$\ 7^2 = 49 \approx 48 = 3 * 16 = 3 * 4 ^ 2$

thus

$\ 3 \approx 7^2 / 4 ^ 2 = (7/4) ^ 2$

and taking the square root of both sides we yields

$\sqrt 3 \approx 7 / 4 = 1.75 $

Similarly for $\sqrt 2 $ note that $\ 10 ^ 2 = 100 \approx 2 * 49 = 2 * 7 ^ 2 $ and so $\sqrt 2 \approx 10 / 7 = 1.4 $

After some practice you will be able to get approximations within 1% very quickly, often in your head.

When pencil and paper are available one can often quickly double the precision through a single iteration of Newton's Method. For example:

$ \sqrt 2 / 1.4 \approx 1.42857 $ and so a better approximation is $ \sqrt 2 \approx (1.4 + 1.42857)/2 = 1.414285 $.

Repeating again gives $ \sqrt 2 \approx 1.41421356 $, which is as accurate as many hand calculators.

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    $\begingroup$ The question was about logarithms, not square roots... $\endgroup$ – User that is not a user May 7 at 23:57
  • $\begingroup$ Could you explain your "and so"? Both times it comes out of nowhere. $\endgroup$ – hawkeye Sep 21 at 7:13
  • $\begingroup$ @hawkeye: Done. $\endgroup$ – Pieter Geerkens Sep 21 at 8:13
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This answer is additional to awesome answers already given, especially, that of N. F. Taussig.

The definition of a logarithm in reals may help: $\log_b a$ is such a real number $c$ that satisfies $b^c = a$. For example, $\log_2 131072 = 17$ because $2^{17} = 131072$.

Also, you may want to be able to calculate natural logarithms without a calculator. I will tell you a method that I use: since $e^3 \approx 20$, you can take $\ln 20 \approx 3$. Hence, to calculate $\ln n$ in practical applications, first calculate $\log_{20} n$, then multiply it by $3$. Since $20$ is an integer, it's easier to work with. For example, if we need to calculate $\ln 34 627 486 221$, we can do the following:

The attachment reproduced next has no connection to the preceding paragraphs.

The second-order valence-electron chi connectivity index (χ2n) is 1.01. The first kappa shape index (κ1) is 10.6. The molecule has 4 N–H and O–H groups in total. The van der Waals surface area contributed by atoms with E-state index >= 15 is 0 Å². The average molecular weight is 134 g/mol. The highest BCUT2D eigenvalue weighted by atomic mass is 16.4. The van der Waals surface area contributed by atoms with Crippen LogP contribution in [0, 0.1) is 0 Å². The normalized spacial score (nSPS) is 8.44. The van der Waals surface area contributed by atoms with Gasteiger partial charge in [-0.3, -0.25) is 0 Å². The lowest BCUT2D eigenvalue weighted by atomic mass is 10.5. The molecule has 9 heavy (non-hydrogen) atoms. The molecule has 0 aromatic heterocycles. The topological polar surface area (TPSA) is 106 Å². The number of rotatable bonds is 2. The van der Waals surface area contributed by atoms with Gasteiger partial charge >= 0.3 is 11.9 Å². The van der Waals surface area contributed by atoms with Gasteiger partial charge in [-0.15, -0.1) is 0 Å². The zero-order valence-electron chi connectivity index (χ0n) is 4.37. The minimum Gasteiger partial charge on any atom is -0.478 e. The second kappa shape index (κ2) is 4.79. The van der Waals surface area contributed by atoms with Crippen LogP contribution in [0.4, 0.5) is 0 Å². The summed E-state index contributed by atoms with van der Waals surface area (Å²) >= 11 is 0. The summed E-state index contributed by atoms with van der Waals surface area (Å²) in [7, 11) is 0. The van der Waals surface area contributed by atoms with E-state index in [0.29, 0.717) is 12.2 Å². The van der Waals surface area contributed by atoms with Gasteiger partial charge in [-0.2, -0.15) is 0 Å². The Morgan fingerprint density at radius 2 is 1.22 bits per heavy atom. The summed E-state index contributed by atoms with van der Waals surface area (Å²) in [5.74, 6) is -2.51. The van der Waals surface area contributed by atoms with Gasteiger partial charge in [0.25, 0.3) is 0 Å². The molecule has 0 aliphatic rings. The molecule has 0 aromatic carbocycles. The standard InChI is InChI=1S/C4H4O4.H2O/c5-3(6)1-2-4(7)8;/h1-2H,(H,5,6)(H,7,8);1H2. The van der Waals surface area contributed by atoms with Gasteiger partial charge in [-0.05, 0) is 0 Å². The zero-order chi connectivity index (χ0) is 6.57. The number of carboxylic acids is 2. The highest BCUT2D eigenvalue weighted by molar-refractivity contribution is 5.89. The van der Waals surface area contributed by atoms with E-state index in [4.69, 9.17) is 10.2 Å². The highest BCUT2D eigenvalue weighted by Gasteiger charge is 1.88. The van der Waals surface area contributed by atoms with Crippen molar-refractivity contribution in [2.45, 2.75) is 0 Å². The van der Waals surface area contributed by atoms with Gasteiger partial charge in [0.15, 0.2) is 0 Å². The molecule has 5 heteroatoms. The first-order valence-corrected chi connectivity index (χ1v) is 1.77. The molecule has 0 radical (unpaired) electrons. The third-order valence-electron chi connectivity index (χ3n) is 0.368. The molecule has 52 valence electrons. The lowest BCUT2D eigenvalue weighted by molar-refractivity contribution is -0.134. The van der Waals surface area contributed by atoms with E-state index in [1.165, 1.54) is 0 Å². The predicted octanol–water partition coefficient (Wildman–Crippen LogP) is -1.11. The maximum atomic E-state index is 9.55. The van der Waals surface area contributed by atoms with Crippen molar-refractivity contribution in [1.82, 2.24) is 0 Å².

$$20^8 = 2^8 10^8 = 25 600 000 000\\ \log_{20} 25 600 000 000 \approx 8\\ \ln 25 600 000 000 \approx 8 \cdot 3 = 24\\ \ln 34 627 486 221 = \ln 25 600 000 000 + \ln (34 627 486 221 / 25 600 000 000) \approx 24 + \ln 1.35 \approx 24.35$$

The answer is only 0.13% off, which is very accurate.

Hope this helps!

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In Apostol’s Calculus textbook, volume 1, the computational formula for the logarithm is developed. The specific example of $\log 2$ is given, obtaining the result $0.6921 < \log 2 < 0.6935$ “with very little effort," as Apostol remarks.

“You have no idea, how much poetry there is in the calculation of a table of logarithms!” -- Carl Friedrich Gauss

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    $\begingroup$ This answer fails to give any information in how to obtain this result without a copy of this book. $\endgroup$ – User that is not a user May 7 at 23:44
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Try Ln(x) = Lim(n->inf)(n*(x^(1/n) -1). If n is a power of 2, you get to take a lot of square roots. See the HHC 2018 proceedings for a paper on the computation of logarithms.

Generally, power series are efficient for natural logarithms of numbers near 1. You can do things to get your number near 1, such as multiplying by a power of ten or taking the square root, then adjusting the logarithm you get.

Meanwhile, memorize the number 0.4343. That is the approximate logarithm of e. Use that to convert natural logs to base ten logs.

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    $\begingroup$ Knuth offers a method that uses SQUARING instead of taking the square root. This can be much easier, but unless you carry a lot of digits, the algorithm goes bad. Investigation of this is assigned as a 20 point problem. Assume your number is between 1 and the base. Square it. If the square is still less than the base, write a zero. Otherwise write a 1 and divide the square by the base. Repeat until you can't stand it any more. What you have is the log in binary. A good way to investigate this is to simulate it in a spreadsheet to see where things go wrong. $\endgroup$ – richard1941 Mar 6 '18 at 17:23